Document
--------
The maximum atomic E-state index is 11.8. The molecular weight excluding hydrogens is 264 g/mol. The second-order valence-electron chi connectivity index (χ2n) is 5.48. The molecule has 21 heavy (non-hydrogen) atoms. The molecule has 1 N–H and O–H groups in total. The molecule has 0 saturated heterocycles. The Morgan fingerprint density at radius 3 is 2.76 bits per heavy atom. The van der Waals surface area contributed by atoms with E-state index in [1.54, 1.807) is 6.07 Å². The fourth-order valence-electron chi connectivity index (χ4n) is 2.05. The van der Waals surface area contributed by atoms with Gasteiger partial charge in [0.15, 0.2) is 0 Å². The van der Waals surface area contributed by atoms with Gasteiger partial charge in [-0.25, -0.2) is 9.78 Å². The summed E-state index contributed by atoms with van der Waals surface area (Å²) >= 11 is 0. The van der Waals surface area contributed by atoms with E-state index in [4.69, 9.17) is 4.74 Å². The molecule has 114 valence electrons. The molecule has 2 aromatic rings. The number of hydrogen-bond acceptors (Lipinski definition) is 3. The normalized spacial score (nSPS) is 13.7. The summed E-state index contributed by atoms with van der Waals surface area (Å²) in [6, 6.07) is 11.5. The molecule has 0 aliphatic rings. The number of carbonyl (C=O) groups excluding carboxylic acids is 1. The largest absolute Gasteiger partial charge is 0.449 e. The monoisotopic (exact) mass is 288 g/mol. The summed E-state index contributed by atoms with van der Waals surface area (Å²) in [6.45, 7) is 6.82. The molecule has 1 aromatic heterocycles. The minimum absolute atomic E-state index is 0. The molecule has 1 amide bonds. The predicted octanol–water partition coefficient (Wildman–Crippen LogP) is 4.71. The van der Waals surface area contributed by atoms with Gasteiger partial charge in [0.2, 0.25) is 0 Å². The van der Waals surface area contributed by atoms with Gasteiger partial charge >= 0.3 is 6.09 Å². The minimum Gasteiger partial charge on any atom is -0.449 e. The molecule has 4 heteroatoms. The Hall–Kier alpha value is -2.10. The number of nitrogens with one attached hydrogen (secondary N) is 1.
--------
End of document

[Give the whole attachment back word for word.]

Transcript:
The maximum atomic E-state index is 11.8. The molecular weight excluding hydrogens is 264 g/mol. The second-order valence-electron chi connectivity index (χ2n) is 5.48. The molecule has 21 heavy (non-hydrogen) atoms. The molecule has 1 N–H and O–H groups in total. The molecule has 0 saturated heterocycles. The Morgan fingerprint density at radius 3 is 2.76 bits per heavy atom. The van der Waals surface area contributed by atoms with E-state index in [1.54, 1.807) is 6.07 Å². The fourth-order valence-electron chi connectivity index (χ4n) is 2.05. The van der Waals surface area contributed by atoms with Gasteiger partial charge in [0.15, 0.2) is 0 Å². The van der Waals surface area contributed by atoms with Gasteiger partial charge in [-0.25, -0.2) is 9.78 Å². The summed E-state index contributed by atoms with van der Waals surface area (Å²) >= 11 is 0. The van der Waals surface area contributed by atoms with E-state index in [4.69, 9.17) is 4.74 Å². The molecule has 114 valence electrons. The molecule has 2 aromatic rings. The number of hydrogen-bond acceptors (Lipinski definition) is 3. The normalized spacial score (nSPS) is 13.7. The summed E-state index contributed by atoms with van der Waals surface area (Å²) in [6, 6.07) is 11.5. The molecule has 0 aliphatic rings. The number of carbonyl (C=O) groups excluding carboxylic acids is 1. The largest absolute Gasteiger partial charge is 0.449 e. The monoisotopic (exact) mass is 288 g/mol. The summed E-state index contributed by atoms with van der Waals surface area (Å²) in [6.45, 7) is 6.82. The molecule has 1 aromatic heterocycles. The minimum absolute atomic E-state index is 0. The molecule has 1 amide bonds. The predicted octanol–water partition coefficient (Wildman–Crippen LogP) is 4.71. The van der Waals surface area contributed by atoms with Gasteiger partial charge in [0.2, 0.25) is 0 Å². The van der Waals surface area contributed by atoms with Gasteiger partial charge >= 0.3 is 6.09 Å². The minimum Gasteiger partial charge on any atom is -0.449 e. The molecule has 4 heteroatoms. The Hall–Kier alpha value is -2.10. The number of nitrogens with one attached hydrogen (secondary N) is 1.